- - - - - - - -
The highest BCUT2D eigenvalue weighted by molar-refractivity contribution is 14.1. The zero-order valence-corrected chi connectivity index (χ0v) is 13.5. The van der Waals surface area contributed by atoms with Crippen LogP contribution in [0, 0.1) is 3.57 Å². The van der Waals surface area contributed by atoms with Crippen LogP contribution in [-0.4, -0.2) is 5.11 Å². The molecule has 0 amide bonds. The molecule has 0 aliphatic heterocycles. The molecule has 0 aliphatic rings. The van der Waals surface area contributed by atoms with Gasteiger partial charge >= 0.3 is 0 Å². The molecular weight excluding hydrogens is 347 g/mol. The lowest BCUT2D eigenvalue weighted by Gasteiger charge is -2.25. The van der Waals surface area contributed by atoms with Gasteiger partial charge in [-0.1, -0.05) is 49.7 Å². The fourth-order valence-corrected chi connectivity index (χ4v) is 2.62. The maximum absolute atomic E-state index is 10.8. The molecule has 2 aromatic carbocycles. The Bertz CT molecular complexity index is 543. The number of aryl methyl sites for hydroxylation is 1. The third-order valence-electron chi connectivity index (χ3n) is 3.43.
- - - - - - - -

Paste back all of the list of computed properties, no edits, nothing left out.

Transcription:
The highest BCUT2D eigenvalue weighted by molar-refractivity contribution is 14.1. The zero-order valence-corrected chi connectivity index (χ0v) is 13.5. The van der Waals surface area contributed by atoms with Crippen LogP contribution in [0, 0.1) is 3.57 Å². The van der Waals surface area contributed by atoms with Crippen LogP contribution in [-0.4, -0.2) is 5.11 Å². The molecule has 0 amide bonds. The molecule has 0 aliphatic heterocycles. The molecule has 0 aliphatic rings. The van der Waals surface area contributed by atoms with Gasteiger partial charge >= 0.3 is 0 Å². The molecular weight excluding hydrogens is 347 g/mol. The lowest BCUT2D eigenvalue weighted by Gasteiger charge is -2.25. The van der Waals surface area contributed by atoms with Gasteiger partial charge in [-0.1, -0.05) is 49.7 Å². The fourth-order valence-corrected chi connectivity index (χ4v) is 2.62. The maximum absolute atomic E-state index is 10.8. The molecule has 2 aromatic carbocycles. The Bertz CT molecular complexity index is 543. The number of aryl methyl sites for hydroxylation is 1. The third-order valence-electron chi connectivity index (χ3n) is 3.43.